Saudi Female Journalist Defies Western Stereotypes
By Rob L. Wagner
JEDDAH, Saudi Arabia – Saudi journalist Sabria Jawhar was scrolling through her e-mails on her iPhone at a coffee shop when she came across a note from her editor at the Saudi Gazette complaining that her weekly column criticizing the conduct of the Kingdom’s morality police was premature.
“He thinks it was wrong for me to criticize the Hiy’a (the Commission for the Preservation of Virtue and the Prevention of Vice) because he says all the facts have not been made clear,” Jawhar said. “But the Arab media are just tearing these guys apart based on what we know. Even the emir wants something done about them. There’s no reason for not criticizing their behavior.”
The column in question reported an incident in Tabuk in which a young mother was taken into custody by the religious police and purportedly beaten for asking a man for a ride in his car to Jeddah. Jawhar wrote that the Hiy’a is rarely held accountable for its abuses and have long lost credibility among the people the commission is supposed to serve. Women especially should be wary of contact with commission members, she wrote.
Jawhar’s column ultimately ran intact in the Saudi Gazette, but not after a lot of haggling and testy e-mail exchanges with her editor. Editing is fine, she says, but trifling with her opinion by toning it down is not.
Jawhar is among the emerging new breed of Saudi journalists that have taken a more aggressive approach to addressing Saudi reform, ranging from women’s rights to changes in the role the religious police. Jawhar, however, prefers writing in English instead of Arabic to address a Western audience. Saudis, she says, do no need convincing that reform is essential in their country. The West, though, needs a better understanding about Saudi issues.
Jawhar’s efforts have earned her a spot on the Dubai-based Arabian Business magazine’s “Power 100” list of the “most influential Arabs” in 2010. Jawhar is a first-timer on the annual list, ranking No. 94.
“I’m honored to be on the list,” Jawhar said in an interview. “But I don’t think it makes much of an impression on Saudis.”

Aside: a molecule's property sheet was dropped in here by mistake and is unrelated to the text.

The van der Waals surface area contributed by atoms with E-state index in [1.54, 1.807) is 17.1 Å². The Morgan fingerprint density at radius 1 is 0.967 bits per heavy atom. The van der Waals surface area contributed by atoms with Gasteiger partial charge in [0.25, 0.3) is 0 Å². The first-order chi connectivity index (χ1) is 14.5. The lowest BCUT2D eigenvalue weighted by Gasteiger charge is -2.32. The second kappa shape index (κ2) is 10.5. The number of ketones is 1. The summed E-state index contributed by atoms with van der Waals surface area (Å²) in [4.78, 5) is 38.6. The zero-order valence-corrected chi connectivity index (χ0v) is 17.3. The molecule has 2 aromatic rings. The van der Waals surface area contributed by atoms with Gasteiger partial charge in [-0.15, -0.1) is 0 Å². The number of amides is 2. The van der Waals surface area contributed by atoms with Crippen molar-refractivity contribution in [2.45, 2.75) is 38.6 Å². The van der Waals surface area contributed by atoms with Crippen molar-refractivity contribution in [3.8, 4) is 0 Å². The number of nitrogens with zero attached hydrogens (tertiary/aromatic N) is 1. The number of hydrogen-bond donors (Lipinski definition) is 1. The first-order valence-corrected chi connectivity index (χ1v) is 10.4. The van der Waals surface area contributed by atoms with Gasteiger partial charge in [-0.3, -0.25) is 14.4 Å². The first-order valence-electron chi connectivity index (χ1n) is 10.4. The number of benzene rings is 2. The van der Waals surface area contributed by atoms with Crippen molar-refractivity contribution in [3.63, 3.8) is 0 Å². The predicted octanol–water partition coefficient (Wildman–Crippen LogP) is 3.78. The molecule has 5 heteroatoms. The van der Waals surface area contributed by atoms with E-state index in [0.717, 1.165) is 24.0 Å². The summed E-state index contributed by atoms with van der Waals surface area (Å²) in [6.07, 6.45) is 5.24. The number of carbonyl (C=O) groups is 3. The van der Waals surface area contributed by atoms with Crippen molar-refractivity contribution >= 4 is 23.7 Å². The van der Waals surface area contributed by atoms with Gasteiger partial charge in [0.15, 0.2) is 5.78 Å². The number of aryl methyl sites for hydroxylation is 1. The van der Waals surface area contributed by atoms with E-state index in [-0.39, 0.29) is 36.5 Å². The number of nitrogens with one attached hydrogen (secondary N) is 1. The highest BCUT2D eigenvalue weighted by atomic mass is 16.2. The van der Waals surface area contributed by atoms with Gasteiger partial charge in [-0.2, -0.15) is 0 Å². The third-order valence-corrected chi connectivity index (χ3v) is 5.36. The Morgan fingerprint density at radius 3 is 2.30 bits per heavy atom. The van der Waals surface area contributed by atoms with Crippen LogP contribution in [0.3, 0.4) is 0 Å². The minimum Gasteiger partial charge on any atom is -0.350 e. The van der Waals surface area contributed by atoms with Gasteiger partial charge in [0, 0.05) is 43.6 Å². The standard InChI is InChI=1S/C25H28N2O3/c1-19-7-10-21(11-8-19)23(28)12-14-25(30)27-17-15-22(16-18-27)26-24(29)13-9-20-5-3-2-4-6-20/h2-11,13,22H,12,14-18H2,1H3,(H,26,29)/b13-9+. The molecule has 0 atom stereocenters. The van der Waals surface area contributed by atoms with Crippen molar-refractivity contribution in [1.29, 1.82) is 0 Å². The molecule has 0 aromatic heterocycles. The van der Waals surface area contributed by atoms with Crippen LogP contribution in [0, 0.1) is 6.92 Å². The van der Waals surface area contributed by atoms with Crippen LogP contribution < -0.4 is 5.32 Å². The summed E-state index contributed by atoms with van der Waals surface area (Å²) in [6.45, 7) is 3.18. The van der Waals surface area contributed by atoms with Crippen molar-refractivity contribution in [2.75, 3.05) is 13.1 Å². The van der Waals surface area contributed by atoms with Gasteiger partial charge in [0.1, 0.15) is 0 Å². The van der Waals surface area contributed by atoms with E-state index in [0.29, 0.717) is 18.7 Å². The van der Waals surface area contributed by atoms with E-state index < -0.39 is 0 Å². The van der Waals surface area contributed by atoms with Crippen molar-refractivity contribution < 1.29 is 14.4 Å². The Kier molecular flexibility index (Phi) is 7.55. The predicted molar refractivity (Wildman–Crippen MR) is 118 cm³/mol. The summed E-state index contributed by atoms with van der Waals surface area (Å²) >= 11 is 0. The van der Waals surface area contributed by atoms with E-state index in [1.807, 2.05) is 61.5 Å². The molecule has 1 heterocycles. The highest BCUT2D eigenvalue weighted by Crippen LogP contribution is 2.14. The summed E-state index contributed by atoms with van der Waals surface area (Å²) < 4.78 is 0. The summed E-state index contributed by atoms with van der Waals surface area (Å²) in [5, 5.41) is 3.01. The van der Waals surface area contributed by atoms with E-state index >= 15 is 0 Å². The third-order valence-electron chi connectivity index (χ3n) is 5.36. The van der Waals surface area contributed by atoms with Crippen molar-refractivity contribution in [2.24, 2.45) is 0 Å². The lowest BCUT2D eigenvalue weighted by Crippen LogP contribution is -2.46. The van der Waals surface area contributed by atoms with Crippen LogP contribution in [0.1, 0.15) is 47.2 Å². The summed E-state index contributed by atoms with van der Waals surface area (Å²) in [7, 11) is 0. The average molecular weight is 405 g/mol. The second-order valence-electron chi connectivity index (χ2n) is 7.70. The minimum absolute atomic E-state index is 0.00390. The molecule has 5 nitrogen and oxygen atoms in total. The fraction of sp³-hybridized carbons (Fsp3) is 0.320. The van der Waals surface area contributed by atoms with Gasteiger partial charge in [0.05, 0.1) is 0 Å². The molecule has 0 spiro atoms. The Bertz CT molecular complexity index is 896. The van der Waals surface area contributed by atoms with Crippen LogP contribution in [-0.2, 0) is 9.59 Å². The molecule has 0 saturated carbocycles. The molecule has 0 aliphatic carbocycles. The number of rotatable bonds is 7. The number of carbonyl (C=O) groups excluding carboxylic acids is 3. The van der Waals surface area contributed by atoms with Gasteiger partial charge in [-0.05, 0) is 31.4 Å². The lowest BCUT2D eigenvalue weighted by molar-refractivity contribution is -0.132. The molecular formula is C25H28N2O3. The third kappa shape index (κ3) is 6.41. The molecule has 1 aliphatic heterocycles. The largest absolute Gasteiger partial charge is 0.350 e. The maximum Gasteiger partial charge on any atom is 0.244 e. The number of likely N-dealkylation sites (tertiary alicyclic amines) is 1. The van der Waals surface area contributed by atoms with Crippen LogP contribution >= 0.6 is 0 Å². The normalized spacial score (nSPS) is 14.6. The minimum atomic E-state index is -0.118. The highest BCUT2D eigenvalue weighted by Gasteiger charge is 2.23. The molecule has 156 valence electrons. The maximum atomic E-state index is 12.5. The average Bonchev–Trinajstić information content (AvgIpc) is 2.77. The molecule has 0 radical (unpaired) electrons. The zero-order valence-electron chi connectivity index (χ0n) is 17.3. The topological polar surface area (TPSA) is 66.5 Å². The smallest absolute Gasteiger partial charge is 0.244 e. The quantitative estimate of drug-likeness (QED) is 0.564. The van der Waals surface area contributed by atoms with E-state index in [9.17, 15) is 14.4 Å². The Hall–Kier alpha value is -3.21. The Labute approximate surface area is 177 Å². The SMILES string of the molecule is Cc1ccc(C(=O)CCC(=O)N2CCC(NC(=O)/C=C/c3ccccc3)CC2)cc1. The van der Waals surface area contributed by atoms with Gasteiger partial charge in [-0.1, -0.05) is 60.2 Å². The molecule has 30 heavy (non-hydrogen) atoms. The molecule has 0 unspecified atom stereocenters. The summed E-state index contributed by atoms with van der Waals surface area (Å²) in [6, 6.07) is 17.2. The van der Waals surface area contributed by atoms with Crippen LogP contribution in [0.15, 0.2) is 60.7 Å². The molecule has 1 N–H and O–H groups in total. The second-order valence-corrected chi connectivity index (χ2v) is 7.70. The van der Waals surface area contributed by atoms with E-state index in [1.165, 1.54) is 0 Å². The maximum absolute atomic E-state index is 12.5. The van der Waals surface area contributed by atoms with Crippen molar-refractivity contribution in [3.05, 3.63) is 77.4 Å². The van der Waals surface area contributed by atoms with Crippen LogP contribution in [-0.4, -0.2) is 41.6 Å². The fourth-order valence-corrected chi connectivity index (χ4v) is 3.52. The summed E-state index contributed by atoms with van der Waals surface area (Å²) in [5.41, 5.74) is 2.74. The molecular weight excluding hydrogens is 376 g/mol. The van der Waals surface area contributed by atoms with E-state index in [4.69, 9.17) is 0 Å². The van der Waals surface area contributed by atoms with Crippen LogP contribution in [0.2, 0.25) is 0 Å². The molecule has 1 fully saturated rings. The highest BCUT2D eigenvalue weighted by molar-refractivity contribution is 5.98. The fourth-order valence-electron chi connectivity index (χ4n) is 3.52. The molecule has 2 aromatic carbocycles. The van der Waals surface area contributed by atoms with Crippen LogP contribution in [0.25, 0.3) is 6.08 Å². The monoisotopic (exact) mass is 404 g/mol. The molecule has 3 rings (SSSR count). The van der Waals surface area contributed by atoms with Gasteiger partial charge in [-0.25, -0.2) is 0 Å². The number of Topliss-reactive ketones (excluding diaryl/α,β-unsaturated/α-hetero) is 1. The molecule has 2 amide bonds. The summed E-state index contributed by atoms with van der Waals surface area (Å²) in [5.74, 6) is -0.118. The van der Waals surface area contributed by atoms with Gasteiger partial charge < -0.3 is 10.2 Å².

And therein lies the rub of being a female Arab journalist writing solely in English and targeting Western non-Muslim readers: She has gained a loyal readership, not to mention the attention of Western media outlets, but is largely ignored by her Arabic-speaking colleagues.
Journalism is not Jawhar’s chosen profession. She has a master’s degree in applied linguistics and is now studying for her doctorate in applied linguistics at Newcastle University in Newcastle Upon Tyne in England. She became a journalist by happenstance when on a whim in 2003 she entered a journalism training program sponsored by the Saudi Gazette, the English-language daily newspaper based in Jeddah. After she completed the course, she was hired as a reporter and later promoted to Jeddah bureau chief. Her beat was foreign affairs, a rare assignment for a female Saudi reporter. She’s also an early pioneer in his highly segregated society in breaking the gender barrier of women attending Foreign Minister Saud Al-Faisal’s regular press conferences. Such media events often included U.S. Secretary of States Colin Powell and Condoleezza Rice in the Bush administration and United Nations Secretary-General Kofi Annan during the early period of the Iraq war. She earned her reporting chops covering the frequent attacks of Al Qaeda in the Arabian Peninsula in the Kingdom between 2003 and 2006.
Her editors, however, recognized that Jawhar was never without an opinion and gave her a column in 2004. The column has been both a blessing and a curse for the newspaper. The Saudi Gazette is among very few Arab newspapers that give woman journalists wide latitude to regularly venture an opinion on any topic. But perhaps one in 10 of her columns are rejected as being too confrontational or deemed disrespectful of authority to be published.
Her readership widened about a year ago when The Huffington Post asked her sign on as a contributor. Jawhar’s columns also appear on Arabisto.com and her own blog, Sabria’s Out-of-the-Box (http://www.saudiwriter.blogspot.com/). Writing for The Huffington Post opened a new door for Jawhar that doesn’t make her entirely comfortable. Arabic-language news outlets recently began translating her columns into Arabic, sometimes badly. Because English doesn’t always translate well into Arabic, especially when the writer uses Western idioms, sarcasm and dry humor, the result occasionally makes Jawhar sound a little silly or even dissident.